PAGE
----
And dessert after dinner. Full of fruits. This country is really full of fruits.

After dinner, we played together on drums, a Berber folk instrument that I don’t really understand. Unfortunately it was too dark to take a picture of it, but it was shaped like a bongo, with one side playing the high notes, the other the low notes, and occasionally the rim would be struck for effect to create a rich rhythm. I tried to play it as an imitator, but I wanted to have the score. My hands started to hurt after a while, so I cut it short and lay down on the outdoor mat to look at the starry sky.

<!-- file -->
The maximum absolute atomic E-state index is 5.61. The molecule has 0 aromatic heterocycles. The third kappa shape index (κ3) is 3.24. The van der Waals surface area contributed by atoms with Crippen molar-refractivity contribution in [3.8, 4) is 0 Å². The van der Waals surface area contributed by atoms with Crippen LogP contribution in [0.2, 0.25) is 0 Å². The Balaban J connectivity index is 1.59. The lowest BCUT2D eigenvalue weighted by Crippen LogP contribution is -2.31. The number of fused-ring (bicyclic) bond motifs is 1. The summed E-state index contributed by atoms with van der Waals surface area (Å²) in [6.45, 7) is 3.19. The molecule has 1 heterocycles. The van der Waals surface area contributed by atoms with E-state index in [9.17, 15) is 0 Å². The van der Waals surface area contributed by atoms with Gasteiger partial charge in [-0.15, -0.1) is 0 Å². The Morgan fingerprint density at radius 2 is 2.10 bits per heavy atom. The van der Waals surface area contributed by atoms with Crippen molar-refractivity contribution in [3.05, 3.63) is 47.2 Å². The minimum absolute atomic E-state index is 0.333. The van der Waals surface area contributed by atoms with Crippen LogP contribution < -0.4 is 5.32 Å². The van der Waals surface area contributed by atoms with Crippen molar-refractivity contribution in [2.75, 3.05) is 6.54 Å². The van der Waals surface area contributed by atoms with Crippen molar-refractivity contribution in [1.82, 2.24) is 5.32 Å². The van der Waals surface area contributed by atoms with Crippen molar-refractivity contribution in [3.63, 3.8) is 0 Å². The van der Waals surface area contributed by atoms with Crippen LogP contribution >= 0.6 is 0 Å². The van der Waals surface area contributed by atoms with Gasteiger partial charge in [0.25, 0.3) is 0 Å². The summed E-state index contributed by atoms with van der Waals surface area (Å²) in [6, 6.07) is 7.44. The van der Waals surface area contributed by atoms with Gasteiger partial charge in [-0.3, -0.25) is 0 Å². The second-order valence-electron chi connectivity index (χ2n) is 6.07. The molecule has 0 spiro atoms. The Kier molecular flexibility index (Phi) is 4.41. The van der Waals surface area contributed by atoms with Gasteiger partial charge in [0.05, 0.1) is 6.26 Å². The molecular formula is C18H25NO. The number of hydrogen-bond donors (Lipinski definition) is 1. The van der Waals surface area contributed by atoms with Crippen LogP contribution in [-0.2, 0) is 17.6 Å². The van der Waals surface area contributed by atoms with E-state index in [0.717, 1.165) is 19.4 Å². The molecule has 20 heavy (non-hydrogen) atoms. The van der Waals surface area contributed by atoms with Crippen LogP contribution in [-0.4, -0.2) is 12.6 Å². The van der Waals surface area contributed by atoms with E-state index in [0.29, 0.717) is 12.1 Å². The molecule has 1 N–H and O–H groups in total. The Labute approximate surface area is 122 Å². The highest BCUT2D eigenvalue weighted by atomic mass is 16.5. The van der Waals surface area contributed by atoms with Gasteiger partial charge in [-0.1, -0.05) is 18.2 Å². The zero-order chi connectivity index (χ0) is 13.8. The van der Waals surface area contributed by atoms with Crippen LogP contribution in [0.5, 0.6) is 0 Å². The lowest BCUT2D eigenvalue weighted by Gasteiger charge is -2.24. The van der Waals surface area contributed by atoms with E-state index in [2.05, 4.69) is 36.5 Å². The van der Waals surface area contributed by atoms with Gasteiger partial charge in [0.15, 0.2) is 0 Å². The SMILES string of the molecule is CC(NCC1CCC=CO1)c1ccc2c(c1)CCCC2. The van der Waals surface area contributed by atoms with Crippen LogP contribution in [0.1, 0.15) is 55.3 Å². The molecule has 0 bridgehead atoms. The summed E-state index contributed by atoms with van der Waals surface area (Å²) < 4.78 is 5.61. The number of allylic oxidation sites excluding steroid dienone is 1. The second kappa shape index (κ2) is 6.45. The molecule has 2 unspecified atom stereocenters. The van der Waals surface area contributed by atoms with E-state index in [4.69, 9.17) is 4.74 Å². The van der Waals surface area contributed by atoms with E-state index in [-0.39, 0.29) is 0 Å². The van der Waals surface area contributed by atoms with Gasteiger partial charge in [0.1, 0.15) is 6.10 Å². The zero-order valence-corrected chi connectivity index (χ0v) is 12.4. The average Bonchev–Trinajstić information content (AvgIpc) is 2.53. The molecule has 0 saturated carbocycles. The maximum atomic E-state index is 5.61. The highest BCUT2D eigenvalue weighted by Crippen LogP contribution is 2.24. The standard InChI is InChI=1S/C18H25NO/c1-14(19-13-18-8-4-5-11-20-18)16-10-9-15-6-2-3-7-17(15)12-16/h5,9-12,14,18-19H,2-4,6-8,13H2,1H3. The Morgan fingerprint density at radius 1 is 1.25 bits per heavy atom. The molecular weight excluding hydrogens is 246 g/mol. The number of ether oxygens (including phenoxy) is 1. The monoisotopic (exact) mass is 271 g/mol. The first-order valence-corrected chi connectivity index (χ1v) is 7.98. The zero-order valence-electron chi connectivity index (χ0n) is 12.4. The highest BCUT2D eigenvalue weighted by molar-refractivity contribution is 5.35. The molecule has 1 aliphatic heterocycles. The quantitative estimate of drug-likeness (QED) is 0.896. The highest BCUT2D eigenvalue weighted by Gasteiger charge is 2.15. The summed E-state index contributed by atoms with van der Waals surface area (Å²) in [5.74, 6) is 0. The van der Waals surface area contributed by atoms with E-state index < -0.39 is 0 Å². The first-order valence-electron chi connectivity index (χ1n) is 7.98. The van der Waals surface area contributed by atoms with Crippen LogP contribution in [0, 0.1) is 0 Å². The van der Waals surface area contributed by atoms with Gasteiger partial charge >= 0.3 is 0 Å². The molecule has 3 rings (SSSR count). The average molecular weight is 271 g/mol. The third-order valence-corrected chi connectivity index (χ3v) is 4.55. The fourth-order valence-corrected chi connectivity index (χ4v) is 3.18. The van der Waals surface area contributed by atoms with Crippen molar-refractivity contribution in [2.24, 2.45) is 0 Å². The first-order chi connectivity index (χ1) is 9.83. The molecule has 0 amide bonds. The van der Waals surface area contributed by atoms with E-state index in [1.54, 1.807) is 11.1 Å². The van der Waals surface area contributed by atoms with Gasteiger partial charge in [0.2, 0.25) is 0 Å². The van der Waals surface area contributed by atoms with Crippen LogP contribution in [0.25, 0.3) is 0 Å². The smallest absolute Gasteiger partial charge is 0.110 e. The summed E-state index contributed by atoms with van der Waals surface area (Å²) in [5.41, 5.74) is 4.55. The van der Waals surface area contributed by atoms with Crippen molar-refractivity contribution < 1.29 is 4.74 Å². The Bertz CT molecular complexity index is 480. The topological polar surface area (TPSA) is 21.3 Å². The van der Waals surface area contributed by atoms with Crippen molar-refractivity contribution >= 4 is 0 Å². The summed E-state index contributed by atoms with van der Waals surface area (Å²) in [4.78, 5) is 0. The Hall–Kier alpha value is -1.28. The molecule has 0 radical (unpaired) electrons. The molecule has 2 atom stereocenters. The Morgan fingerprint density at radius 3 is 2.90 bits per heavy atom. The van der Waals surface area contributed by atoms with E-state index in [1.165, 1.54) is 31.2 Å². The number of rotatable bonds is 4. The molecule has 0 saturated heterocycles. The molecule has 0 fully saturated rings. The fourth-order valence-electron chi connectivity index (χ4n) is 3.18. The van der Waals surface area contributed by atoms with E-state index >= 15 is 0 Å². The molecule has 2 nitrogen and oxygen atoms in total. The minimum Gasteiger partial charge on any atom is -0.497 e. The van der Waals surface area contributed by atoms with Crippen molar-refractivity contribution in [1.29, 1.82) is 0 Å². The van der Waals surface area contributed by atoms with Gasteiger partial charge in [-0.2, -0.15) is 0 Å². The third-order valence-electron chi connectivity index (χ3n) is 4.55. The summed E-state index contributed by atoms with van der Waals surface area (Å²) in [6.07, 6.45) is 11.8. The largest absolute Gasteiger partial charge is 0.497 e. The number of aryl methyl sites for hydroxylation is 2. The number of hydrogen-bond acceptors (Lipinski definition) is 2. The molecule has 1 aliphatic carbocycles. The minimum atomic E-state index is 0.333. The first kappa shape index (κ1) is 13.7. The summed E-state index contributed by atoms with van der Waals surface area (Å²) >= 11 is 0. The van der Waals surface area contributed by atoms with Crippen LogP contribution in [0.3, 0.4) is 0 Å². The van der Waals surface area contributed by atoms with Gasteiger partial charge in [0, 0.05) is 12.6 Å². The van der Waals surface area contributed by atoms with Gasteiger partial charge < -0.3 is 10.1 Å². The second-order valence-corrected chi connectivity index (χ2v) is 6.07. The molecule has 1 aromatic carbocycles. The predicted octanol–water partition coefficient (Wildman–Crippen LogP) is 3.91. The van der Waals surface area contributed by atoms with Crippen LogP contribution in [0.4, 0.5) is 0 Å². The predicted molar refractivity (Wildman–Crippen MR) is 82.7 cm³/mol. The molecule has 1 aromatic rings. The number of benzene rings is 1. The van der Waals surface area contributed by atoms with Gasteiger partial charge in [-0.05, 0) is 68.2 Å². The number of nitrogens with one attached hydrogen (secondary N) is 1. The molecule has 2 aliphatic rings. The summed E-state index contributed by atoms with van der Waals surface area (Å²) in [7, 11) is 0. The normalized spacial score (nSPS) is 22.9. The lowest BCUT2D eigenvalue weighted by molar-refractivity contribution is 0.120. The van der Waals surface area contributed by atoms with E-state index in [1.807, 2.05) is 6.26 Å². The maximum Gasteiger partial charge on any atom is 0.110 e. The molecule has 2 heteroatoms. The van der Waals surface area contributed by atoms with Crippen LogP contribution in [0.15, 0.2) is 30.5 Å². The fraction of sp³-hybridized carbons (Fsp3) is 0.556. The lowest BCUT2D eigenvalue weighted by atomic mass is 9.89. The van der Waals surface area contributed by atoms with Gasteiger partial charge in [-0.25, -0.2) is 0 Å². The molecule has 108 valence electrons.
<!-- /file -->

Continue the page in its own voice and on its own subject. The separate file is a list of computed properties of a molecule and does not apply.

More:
The moonlight was too bright to see much of the starry sky

A night in the Sahara is a night under the stars, but despite the beautiful weather, we were not able to see much of the beautiful sky.

The reason for this is the moon. It is too bright. It was just the time of the full moon. The moon was indeed beautiful, but it made me feel somewhat disappointed. If you are staying in the Sahara Desert, you might want to avoid the full moon. The moon is too bright, though, and I think that’s a luxury.

Plus, I didn’t bring my DSLR to the desert tent for fear of malfunctioning, so I couldn’t even get a good shot of the beautiful moon. I could barely take pictures with my mirrorless SLR. This is also very disappointing…

As I lay there looking at the full moon and the starry sky, I found myself falling asleep. But after midnight, the temperature dropped even lower, and it was getting cold in short sleeves, so I woke up at 2am and moved to a bed in the tent. It was very cool at that time, so I wrapped myself in a blanket and had a comfortable sleep.